Dear Helmut! Thank you for enlightening this question! The advadvantage of R is doubtless. I just wanted to show FARTSSIE not worser than other rude methods of sample size estimation (remember nomogram and so on). (Sorry, I've made a mistake in the previous post, the data from the paper refers to partial replicate design 2x3x3.) By the way, for extreme numbers from the paper by Endrényi L, Tóthfalusi L. we also get slightly underpowered study:
> power.scABEL(CV=0.8,n=54,theta0=0.95,design="2x3x3") 
cakhatri Regular India, 20171204 06:00 @ Astea Posting: # 18032 Views: 3,473 

Dear Helmut & Astea, Thankyou for the response. Honestly this is too much of statistics for me to understand. We are discussing with our statisticians & medical writing team to fully understand the response and implement accordingly. I shall revert in case of any queries Thankyou once again Regards Chirag 
Helmut Hero Vienna, Austria, 20171204 15:07 @ cakhatri Posting: # 18034 Views: 3,457 

Hi Chirag, your statisticians should read the relevant papers and register here / ask questions directly. Better than Chinese Whispers. — Cheers, Helmut Schütz The quality of responses received is directly proportional to the quality of the question asked. ☼ Science Quotes 
cakhatri Regular India, 20171205 05:33 @ Helmut Posting: # 18035 Views: 3,390 

Dear Helmut, Very True. The statistician was advised to do so and has already created a login yesterday or day before. Regards Chirag 
d_labes Hero Berlin, Germany, 20171206 09:52 @ Astea Posting: # 18037 Views: 3,304 

Dear Astea! » ... » By the way, for extreme numbers from the paper by Endrényi L, Tóthfalusi L. we also get slightly underpowered study: » > power.scABEL(CV=0.8,n=54,theta0=0.95,design="2x3x3") » [1] 0.79917 » > power.scABEL(CV=0.8,n=72,theta0=0.9,design="2x3x3") » [1] 0.79782 » ... The sample sizes in the paper of the two Laszlos are based on 10 000 simulations (only). Additionally the seed of the pseudorandom number generator for the sims was presumably different. Try this: > power.scABEL(CV=0.8, n=54, theta0=0.95, design="2x3x3", nsims=10000) With nsims=1E6 and setseed=F on the other hand I don't succeed to obtain power>0.8 (20 tries).One more reason to use PowerTOST's power.scABEL() / sampleN.scABEL() functions . Also w.r.t the tables in the paper of the two Laszlos.— Regards, Detlew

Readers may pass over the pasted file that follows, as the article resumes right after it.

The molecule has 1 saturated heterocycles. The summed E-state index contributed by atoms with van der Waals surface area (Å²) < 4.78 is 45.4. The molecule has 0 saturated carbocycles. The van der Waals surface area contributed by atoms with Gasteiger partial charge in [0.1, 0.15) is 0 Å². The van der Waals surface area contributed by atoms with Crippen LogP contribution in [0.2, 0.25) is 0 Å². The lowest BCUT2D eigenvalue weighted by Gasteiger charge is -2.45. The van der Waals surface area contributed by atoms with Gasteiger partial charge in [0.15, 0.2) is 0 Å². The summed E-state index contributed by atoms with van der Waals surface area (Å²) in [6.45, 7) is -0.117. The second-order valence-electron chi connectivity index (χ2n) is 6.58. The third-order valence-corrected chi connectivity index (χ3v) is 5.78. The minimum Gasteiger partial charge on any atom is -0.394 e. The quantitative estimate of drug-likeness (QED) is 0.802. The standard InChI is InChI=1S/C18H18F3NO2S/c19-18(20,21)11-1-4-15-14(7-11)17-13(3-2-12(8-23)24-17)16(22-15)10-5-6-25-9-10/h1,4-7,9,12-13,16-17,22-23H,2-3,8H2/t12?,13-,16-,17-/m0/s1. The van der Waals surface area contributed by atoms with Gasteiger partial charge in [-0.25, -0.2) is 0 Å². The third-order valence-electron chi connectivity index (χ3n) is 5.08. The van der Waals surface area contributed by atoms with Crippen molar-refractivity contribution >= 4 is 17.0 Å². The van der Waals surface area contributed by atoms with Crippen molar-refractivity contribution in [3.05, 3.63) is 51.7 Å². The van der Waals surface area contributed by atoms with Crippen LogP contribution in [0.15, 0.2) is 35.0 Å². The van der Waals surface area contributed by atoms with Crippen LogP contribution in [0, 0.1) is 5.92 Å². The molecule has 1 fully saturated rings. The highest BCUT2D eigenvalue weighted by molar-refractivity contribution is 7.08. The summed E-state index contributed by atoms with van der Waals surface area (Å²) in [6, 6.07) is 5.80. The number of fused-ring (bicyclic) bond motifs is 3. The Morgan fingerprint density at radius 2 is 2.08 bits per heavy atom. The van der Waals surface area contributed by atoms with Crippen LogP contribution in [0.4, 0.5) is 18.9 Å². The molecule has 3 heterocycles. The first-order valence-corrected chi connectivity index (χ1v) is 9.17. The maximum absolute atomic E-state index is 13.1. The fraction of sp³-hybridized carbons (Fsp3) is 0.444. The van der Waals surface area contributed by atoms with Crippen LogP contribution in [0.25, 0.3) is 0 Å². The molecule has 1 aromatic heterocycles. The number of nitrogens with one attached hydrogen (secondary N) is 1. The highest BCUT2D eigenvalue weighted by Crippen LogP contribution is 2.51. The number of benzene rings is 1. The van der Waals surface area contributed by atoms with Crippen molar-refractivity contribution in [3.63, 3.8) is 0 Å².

mittyri Senior Russia, 20171207 16:03 @ d_labes Posting: # 18043 Views: 3,231 

Dear Detlew, here comes a magik (citing the paper): The precision of the estimation was evaluated by running the simulations twenty times at twentytwo different conditions (different CV’s, different GMR’s and different designs). Seed was sampled 'unfortunately' about 20 times? — Kind regards, Mittyri 
d_labes Hero Berlin, Germany, 20171207 18:21 (edited by d_labes on 20171208 14:38) @ mittyri Posting: # 18044 Views: 3,200 

Dear mittyri, » here comes a magik (citing the paper): » The precision of the estimation was evaluated by running the simulations twenty times at twentytwo different conditions (different CV’s, different GMR’s and different designs). » » » Seed was sampled 'unfortunately' about 20 times? What do you mean by 'unfortunately'? This sentence describes an investigation of how precise the simulated power values are. Read the paragraph forward: "The standard deviation of the simulated powers (20 values under each combination of CV, GMR and design, each with 10 000 sims; my insertion) was calculated under each condition; the mean of these standard deviations was 0.460. Thus, the precision of the power estimation is about ±0.5%." They must have of course always choosen a different seed for the 20 repetitions under each combination of CV, GMR and design. Else you would get always the same result under each combination. Of course they had also the opportunity to obtain a precision estimate via binomial distribution, without the burden of all that calculations. But then the random number generator had to be ideal. BTW: Both Laszlos recommend to use PowerTOST if they were asked . — Regards, Detlew 
mittyri Senior Russia, 20171208 22:56 @ d_labes Posting: # 18048 Views: 3,133 

Dear Detlew, thank you for clarification I tried to figure out the precision of PowerTOST estimations with the following code:
library("ggplot2") please correct if it is wrong. The resulted plot: BAsed on the mean and se calculated from sd and n=20 I would say that sample mean 80% in PowerTOST is a real unfortune » BTW: Both Laszlos recommend to use PowerTOST if they were asked . Fully agree and thanks again for this wonderful package. — Kind regards, Mittyri 
Helmut Hero Vienna, Austria, 20171209 17:00 @ mittyri Posting: # 18049 Views: 3,091